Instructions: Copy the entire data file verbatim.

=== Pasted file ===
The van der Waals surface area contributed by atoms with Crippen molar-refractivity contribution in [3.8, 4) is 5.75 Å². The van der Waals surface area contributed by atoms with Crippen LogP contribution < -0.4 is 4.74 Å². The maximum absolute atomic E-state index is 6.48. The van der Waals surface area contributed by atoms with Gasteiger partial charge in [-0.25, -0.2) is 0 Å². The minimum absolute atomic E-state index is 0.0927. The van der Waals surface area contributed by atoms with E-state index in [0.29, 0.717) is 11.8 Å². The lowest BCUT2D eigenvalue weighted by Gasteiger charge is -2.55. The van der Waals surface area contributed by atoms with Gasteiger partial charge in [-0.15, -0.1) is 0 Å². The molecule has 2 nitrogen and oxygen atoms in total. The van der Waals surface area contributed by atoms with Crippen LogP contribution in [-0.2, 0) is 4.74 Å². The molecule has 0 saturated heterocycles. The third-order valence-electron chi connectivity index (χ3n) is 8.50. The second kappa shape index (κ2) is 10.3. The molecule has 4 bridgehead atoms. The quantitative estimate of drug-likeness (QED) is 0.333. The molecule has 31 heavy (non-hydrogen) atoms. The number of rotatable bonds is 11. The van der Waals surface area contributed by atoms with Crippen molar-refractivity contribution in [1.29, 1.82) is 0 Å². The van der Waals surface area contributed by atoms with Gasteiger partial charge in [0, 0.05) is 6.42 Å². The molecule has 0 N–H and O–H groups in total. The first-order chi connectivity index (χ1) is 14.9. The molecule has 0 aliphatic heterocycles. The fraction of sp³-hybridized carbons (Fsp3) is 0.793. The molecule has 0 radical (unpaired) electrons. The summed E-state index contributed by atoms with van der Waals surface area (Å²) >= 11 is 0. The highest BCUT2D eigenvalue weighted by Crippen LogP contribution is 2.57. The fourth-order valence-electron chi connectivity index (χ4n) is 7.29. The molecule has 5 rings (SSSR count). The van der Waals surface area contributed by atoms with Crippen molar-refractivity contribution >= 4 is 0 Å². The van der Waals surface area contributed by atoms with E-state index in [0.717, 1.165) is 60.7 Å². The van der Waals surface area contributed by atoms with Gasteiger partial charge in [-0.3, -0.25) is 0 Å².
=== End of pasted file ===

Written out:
The van der Waals surface area contributed by atoms with Crippen molar-refractivity contribution in [3.8, 4) is 5.75 Å². The van der Waals surface area contributed by atoms with Crippen LogP contribution < -0.4 is 4.74 Å². The maximum absolute atomic E-state index is 6.48. The van der Waals surface area contributed by atoms with Gasteiger partial charge in [-0.25, -0.2) is 0 Å². The minimum absolute atomic E-state index is 0.0927. The van der Waals surface area contributed by atoms with E-state index in [0.29, 0.717) is 11.8 Å². The lowest BCUT2D eigenvalue weighted by Gasteiger charge is -2.55. The van der Waals surface area contributed by atoms with Gasteiger partial charge in [-0.15, -0.1) is 0 Å². The molecule has 2 nitrogen and oxygen atoms in total. The van der Waals surface area contributed by atoms with Crippen LogP contribution in [-0.2, 0) is 4.74 Å². The molecule has 0 saturated heterocycles. The third-order valence-electron chi connectivity index (χ3n) is 8.50. The second kappa shape index (κ2) is 10.3. The molecule has 4 bridgehead atoms. The quantitative estimate of drug-likeness (QED) is 0.333. The molecule has 31 heavy (non-hydrogen) atoms. The number of rotatable bonds is 11. The van der Waals surface area contributed by atoms with Crippen molar-refractivity contribution in [1.29, 1.82) is 0 Å². The van der Waals surface area contributed by atoms with Gasteiger partial charge in [0, 0.05) is 6.42 Å². The molecule has 0 N–H and O–H groups in total. The first-order chi connectivity index (χ1) is 14.9. The molecule has 0 aliphatic heterocycles. The fraction of sp³-hybridized carbons (Fsp3) is 0.793. The molecule has 0 radical (unpaired) electrons. The summed E-state index contributed by atoms with van der Waals surface area (Å²) >= 11 is 0. The highest BCUT2D eigenvalue weighted by Crippen LogP contribution is 2.57. The fourth-order valence-electron chi connectivity index (χ4n) is 7.29. The molecule has 5 rings (SSSR count). The van der Waals surface area contributed by atoms with Crippen molar-refractivity contribution >= 4 is 0 Å². The van der Waals surface area contributed by atoms with E-state index in [0.717, 1.165) is 60.7 Å². The van der Waals surface area contributed by atoms with Gasteiger partial charge in [-0.3, -0.25) is 0 Å².